Bowers and Wilkins Zeppelin Wireless review

Soaring sound or crashing Hindenburg?

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The new Zeppelin Wireless is looking once more to bring audiophile quality to the single component speaker market. And at this price you'd hope so.

For its $699 (£499 / AU$999) pricetag you get a host of premium-quality componentry fitted inside the newly-designed Zeppelin housing, making Bowers and Wilkins' latest iteration of the iconic shape the best yet.

DSP

It represents a genuine upgrade in both functionality - with more connections than before - and in terms of its aural quality too. The sound is excellent; bassy, but controlled and doesn't impact upon the clarity of the rest of the audio. The mid-range is incredibly powerful, but the clear separation means even Spotify tracks sound fantastic.

It's by no means perfect though.

The Apple bias is still there in that the only support app on offer is for the iOS software, or via a desktop computer. Given the extra demands of AirPlay setup that's almost forgivable, but the process of connecting to your home network on Android devices involves IP addresses and awkward router-like refreshes.

If you have multiple WiFi networks in your home - wireless signals sadly don't travel the length of my thick-walled home - then shifting the Zeppelin between them means going in and setting the connection up anew each time.

But it's not designed to be a particularly portable device - it's power cable does suggest it's meant to be kept in one place after all - though it would be handy if it could remember more than one network at a time.

Bowers and Wilkins Zeppelin Wireless

We liked

The new Bowers and Wilkins Zeppelin Wireless is a beautiful piece of design. It's a solid, reassuringly weighty wireless speaker delivering on all the B&W audio heritage which the British audio maestro has been building up throughout its near fifty year lifetime.

The sound is clear and natural, delivering room-filling audio with seriously punchy mid-range, and dynamic, controlled bass.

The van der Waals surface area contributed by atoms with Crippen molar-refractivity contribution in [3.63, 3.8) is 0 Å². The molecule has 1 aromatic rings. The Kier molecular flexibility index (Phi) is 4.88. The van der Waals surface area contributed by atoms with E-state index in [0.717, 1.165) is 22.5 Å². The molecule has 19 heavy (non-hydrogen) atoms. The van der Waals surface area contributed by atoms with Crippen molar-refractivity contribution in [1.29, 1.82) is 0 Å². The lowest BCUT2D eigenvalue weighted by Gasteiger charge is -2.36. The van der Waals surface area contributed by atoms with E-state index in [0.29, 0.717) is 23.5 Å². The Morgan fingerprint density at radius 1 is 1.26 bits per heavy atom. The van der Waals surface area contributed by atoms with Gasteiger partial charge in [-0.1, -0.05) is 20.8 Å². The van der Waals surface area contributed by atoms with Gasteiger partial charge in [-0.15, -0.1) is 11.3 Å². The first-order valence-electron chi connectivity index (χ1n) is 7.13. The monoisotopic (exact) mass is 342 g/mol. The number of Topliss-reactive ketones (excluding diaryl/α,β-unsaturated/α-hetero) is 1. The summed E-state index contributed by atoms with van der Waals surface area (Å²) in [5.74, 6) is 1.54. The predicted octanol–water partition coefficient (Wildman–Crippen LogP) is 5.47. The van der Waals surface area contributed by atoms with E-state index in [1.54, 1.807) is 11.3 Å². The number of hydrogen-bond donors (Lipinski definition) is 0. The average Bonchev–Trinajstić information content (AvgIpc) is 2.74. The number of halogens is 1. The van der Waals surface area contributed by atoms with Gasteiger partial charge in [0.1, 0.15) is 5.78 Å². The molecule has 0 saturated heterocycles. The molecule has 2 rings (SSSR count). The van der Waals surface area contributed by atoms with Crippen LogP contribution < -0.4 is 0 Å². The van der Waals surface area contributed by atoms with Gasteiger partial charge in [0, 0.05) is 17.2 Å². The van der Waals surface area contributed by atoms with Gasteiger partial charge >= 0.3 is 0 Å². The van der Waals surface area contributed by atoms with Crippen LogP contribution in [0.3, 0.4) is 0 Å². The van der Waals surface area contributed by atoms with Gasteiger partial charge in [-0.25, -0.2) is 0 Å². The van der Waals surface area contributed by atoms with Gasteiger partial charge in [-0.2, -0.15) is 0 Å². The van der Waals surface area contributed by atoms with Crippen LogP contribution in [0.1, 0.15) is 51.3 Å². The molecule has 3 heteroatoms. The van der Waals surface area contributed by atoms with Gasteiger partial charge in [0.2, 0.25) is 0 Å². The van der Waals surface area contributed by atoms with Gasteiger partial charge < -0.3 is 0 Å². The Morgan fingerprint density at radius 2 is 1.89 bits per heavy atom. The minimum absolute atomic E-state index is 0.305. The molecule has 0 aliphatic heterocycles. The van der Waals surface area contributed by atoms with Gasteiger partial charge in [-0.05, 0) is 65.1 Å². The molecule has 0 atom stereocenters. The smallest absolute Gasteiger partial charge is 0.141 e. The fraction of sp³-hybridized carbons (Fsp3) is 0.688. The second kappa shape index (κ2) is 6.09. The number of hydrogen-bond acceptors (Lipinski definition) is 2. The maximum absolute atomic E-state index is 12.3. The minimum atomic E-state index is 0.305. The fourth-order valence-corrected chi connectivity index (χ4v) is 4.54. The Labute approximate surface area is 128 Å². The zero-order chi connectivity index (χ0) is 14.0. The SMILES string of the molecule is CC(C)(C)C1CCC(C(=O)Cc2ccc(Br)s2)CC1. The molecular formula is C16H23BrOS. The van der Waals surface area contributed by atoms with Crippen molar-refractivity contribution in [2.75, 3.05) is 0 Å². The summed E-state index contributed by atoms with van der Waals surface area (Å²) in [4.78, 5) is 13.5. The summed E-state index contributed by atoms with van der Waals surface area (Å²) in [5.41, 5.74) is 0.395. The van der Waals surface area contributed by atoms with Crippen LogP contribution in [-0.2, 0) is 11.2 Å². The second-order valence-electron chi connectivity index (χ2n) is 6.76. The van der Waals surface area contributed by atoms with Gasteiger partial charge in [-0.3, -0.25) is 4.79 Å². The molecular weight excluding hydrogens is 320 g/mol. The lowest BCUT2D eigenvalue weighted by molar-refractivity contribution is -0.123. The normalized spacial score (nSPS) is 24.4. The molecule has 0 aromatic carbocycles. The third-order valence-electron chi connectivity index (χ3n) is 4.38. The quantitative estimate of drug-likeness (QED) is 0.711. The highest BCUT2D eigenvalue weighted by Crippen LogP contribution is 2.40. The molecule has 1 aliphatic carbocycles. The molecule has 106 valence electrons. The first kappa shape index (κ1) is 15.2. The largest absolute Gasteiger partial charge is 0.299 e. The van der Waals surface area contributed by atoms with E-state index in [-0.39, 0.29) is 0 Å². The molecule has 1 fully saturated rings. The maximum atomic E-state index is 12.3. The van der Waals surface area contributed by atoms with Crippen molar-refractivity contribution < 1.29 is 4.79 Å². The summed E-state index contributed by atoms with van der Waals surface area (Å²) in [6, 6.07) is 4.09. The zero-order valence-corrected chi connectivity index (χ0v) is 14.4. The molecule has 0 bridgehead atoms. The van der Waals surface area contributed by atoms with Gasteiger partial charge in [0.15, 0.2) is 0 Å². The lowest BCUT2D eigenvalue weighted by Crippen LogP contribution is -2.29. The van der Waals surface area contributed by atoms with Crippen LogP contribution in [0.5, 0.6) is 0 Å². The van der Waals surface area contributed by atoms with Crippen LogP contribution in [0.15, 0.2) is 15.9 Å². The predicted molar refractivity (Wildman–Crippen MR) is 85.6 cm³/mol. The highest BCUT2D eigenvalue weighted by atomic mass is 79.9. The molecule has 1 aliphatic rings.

It remains clear and distortion-free throughout its volume range too. The dynamic EQ settings seem to work marvellously making sure nothing becomes overpowering or lost as it gets quieter or louder. And it sure gets loud....

The addition of Spotify connect is very welcome and with Bluetooth and AirPlay connections, wireless input is extensive and simple. You also get an easy auxilliary input too if you want to forgo such wireless pleasures and make with the cabling.

We disliked

That price is always going to be a bit of a stinger, especially when we're talking about single-component audio devices. But, considering something like the Naim Mu-so is still almost twice the price, the audiophile-level sound you can get out of the Zeppelin makes its argument for you.

Setup without the iOS app was a little awkward too. My main PC isn't on the wireless network so I had to do it via an Android device, inputting the IP address of the Zeppelin and setting up the network via a web-page. Intuitive it is not.

And you have to go through the same procedure if you want to change networks too - though as an ostensibly non-portable device that's more forgivable.

Verdict

After my first demo with the Zeppelin Wireless in Bowers and Wilkins' audio room I was pretty blown away. But then, back home enjoying my elderly speakers and amp with the joys of Google's Chromecast Audio, I wasn't sure I'd still feel the same when our review unit arrived.

But I love the new Zeppelin.

I love the closed, sleek styling. I love the impressive wireless connectivity. But most of all I love that sound. It's powerful, but defined; equally adept at pumping out pounding Happy Hardcore, breathy live vocals or delicate piano scores.

Would I pay $699 (£499 / AU$999) for the privilege? Not on my wage...but it would be a HiFi-quality wireless speaker that I'd aspire to own and one that isn't utterly unattainable.